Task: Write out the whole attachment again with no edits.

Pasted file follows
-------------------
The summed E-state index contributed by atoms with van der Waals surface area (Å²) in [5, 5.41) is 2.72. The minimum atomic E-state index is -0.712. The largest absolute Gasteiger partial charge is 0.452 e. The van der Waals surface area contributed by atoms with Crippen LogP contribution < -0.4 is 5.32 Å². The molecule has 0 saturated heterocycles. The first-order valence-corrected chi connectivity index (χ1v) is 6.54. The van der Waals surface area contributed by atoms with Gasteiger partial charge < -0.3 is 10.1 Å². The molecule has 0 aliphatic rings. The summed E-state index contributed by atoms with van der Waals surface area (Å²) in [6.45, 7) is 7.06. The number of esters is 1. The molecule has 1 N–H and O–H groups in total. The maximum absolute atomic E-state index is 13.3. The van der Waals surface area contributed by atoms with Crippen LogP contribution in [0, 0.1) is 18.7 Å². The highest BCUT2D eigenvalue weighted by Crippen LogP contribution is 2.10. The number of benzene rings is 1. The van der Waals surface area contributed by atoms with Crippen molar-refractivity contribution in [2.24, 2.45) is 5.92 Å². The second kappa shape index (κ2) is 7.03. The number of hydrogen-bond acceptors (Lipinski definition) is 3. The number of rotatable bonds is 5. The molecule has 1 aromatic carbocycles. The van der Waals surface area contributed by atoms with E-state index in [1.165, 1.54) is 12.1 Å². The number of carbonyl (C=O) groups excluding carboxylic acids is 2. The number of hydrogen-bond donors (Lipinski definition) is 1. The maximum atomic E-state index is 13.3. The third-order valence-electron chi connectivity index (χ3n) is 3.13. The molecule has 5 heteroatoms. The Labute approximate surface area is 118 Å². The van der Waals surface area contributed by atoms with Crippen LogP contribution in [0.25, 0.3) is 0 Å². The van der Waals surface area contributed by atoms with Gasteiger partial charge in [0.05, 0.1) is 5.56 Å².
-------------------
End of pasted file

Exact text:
The summed E-state index contributed by atoms with van der Waals surface area (Å²) in [5, 5.41) is 2.72. The minimum atomic E-state index is -0.712. The largest absolute Gasteiger partial charge is 0.452 e. The van der Waals surface area contributed by atoms with Crippen LogP contribution < -0.4 is 5.32 Å². The molecule has 0 saturated heterocycles. The first-order valence-corrected chi connectivity index (χ1v) is 6.54. The van der Waals surface area contributed by atoms with Gasteiger partial charge < -0.3 is 10.1 Å². The molecule has 0 aliphatic rings. The summed E-state index contributed by atoms with van der Waals surface area (Å²) in [6.45, 7) is 7.06. The number of esters is 1. The molecule has 1 N–H and O–H groups in total. The maximum absolute atomic E-state index is 13.3. The van der Waals surface area contributed by atoms with Crippen LogP contribution in [0, 0.1) is 18.7 Å². The highest BCUT2D eigenvalue weighted by Crippen LogP contribution is 2.10. The number of benzene rings is 1. The van der Waals surface area contributed by atoms with Crippen molar-refractivity contribution in [2.24, 2.45) is 5.92 Å². The second kappa shape index (κ2) is 7.03. The number of hydrogen-bond acceptors (Lipinski definition) is 3. The number of rotatable bonds is 5. The molecule has 1 aromatic carbocycles. The van der Waals surface area contributed by atoms with E-state index in [1.165, 1.54) is 12.1 Å². The number of carbonyl (C=O) groups excluding carboxylic acids is 2. The number of hydrogen-bond donors (Lipinski definition) is 1. The maximum atomic E-state index is 13.3. The third-order valence-electron chi connectivity index (χ3n) is 3.13. The molecule has 5 heteroatoms. The Labute approximate surface area is 118 Å². The van der Waals surface area contributed by atoms with Crippen LogP contribution in [0.25, 0.3) is 0 Å². The van der Waals surface area contributed by atoms with Gasteiger partial charge in [0.05, 0.1) is 5.56 Å².